No to the over-exploitation of the aquifer mantel of the zone to the north
of San Salvador.  Defend the small watershed of the Chacalapa

From time to time someone led chants calling out the alert.

"May I take your picture?" I asked a man who had wrapped himself in a Foro del Agua flag.  He struck a pose.  The faces, the words, the actions of the people were those of serious, well-informed, dedicated citizens who are fighting for the lives of their families.  Families cannot live without water.  Families cannot afford to purchase bottled or trucked-in water to wash their clothes, bathe themselves, cook and drink.

I walked among the people, reading their signs, shaking their hands, asking, "Why are you here?"

"We are defending the trees, fighting the destruction of the trees."

"The trees give us life.  They literally give us oxygen."

"The trees are a protection for the aquifer.  They hold the moisture, the water is replenished.  Without the trees, the aquifer will dry up."

At 10:00 AM the leaders gathered everyone together for a press conference.  A few people pushed toward the front and held their cell phones up to record the statements.  There were no TV cameras.  Later we heard an excellent report on the UCA radio station and saw an online video, so we knew they had been there.  Getting the word out to the media can be a challenge.

"The Ministry of the Environment cannot remain deaf to the cries of the people.  The people have spoken through more than 4500 letters delivered to the government.  The people are speaking here with their feet and with their voices. "

Pastor Santiago read the list of 4 demands.  They include asking the Dueñas family to stop pressuring public authorities and using economic interests to do so, calling the president of ANDA (the water system) to explain to the legislature why they gave authority to the Dueñas family to control a large quantity of public water, calling the Ministry of Environment and Natural Resources to give a public response to the 4500 letters written by concerned citizens, and that the Constitutional Chamber act with haste in ruling on the demands which were presented on October 4, 2019 because in the interim, irreversible damage is being done in the valley.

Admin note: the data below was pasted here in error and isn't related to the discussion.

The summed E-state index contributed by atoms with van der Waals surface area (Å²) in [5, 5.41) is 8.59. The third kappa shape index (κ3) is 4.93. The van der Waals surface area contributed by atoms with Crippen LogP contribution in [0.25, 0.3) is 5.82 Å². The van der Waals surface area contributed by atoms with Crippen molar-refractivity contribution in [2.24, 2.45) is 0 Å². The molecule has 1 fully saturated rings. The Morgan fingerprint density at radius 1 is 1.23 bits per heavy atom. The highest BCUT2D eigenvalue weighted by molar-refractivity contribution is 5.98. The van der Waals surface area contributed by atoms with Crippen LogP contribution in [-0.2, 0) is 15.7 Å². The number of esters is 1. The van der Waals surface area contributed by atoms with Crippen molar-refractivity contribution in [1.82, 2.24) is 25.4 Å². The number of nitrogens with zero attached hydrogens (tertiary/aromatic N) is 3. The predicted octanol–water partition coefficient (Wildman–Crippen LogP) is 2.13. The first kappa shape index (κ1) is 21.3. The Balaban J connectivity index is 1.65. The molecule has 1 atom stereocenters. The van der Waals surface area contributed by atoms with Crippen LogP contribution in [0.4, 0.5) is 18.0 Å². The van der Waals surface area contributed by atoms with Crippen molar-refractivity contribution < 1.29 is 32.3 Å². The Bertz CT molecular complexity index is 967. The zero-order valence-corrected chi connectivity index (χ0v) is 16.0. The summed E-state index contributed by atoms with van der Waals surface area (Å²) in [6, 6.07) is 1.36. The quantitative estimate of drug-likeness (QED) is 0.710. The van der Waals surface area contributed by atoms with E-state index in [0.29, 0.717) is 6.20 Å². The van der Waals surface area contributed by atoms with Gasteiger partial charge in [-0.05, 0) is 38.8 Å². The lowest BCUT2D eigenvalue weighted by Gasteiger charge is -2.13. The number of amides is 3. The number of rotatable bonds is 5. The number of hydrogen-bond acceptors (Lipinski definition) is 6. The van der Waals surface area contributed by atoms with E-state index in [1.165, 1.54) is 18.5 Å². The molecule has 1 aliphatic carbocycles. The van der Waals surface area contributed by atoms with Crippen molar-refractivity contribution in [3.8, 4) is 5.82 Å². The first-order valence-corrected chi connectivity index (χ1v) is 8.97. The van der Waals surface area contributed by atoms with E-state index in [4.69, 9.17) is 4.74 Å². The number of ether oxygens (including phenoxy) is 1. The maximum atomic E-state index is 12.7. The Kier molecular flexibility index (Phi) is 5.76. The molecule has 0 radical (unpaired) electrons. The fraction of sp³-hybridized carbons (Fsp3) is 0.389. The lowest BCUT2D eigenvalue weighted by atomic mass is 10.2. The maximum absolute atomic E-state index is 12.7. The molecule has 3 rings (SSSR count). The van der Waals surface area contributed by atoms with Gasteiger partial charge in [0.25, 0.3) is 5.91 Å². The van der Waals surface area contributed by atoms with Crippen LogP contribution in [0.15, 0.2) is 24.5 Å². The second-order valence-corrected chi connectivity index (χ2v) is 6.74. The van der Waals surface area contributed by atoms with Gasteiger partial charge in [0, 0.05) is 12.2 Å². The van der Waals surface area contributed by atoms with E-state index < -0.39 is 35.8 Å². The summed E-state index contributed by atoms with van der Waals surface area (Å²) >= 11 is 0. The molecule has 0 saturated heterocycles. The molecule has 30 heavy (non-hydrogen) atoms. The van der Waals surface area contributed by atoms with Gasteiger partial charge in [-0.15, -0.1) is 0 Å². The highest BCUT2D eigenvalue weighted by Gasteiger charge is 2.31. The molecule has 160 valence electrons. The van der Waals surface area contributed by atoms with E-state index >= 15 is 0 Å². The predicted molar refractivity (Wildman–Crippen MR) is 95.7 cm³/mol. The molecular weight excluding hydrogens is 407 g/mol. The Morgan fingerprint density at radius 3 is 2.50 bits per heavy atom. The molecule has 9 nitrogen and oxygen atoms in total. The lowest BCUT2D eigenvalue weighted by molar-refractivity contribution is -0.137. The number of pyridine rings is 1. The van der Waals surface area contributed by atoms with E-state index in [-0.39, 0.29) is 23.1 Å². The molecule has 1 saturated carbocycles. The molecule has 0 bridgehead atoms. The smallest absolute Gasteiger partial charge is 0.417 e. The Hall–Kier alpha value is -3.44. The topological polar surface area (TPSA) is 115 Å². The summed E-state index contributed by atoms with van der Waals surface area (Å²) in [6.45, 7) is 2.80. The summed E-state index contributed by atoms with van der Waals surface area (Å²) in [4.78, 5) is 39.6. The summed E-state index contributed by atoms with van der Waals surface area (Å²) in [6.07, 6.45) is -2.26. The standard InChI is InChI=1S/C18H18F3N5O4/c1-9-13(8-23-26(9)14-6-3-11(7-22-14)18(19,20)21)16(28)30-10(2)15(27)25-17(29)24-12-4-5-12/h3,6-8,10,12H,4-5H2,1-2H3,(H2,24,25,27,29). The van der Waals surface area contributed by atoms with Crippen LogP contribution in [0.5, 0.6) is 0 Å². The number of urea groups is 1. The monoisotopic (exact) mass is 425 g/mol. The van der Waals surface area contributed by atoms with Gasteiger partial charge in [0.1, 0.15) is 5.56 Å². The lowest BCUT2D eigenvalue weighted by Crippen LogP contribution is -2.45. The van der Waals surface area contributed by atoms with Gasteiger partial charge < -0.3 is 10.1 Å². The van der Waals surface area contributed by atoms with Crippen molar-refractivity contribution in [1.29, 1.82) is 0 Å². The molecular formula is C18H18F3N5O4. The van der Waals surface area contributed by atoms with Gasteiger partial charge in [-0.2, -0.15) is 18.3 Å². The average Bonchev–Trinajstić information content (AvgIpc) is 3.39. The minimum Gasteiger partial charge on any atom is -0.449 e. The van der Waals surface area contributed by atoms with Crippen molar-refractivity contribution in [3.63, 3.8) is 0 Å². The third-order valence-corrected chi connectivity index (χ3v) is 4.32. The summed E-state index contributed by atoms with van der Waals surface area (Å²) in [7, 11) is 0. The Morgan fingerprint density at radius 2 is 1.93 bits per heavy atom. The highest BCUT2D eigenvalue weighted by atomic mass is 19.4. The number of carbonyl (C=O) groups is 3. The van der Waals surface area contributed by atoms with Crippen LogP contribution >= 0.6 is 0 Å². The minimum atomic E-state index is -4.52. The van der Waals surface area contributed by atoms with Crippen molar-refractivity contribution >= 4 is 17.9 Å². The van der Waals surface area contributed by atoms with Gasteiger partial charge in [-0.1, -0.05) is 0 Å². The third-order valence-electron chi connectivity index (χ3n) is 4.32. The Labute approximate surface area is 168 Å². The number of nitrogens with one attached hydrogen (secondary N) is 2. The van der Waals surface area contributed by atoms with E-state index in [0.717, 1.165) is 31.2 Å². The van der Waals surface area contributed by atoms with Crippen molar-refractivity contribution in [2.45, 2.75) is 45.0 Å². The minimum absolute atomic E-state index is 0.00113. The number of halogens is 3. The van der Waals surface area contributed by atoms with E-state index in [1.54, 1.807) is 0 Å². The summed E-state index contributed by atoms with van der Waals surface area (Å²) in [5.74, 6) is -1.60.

Throughout the first hour of the event, big earth-moving machines were working at a distance across the road.  One leader grabbed my arm and pulled me to the edge of the traffic circle and asked me to hold my phone up high and take pictures.  Another leader later explained that the development project on this sight is not part of the Dueñas family's massive residential and commercial development.  The leader told me that this plot is owned by someone else, but the permission granted by the mayor's office and government entities to build (perhaps a warehouse) here is a power play and a slap in the face to the citizens.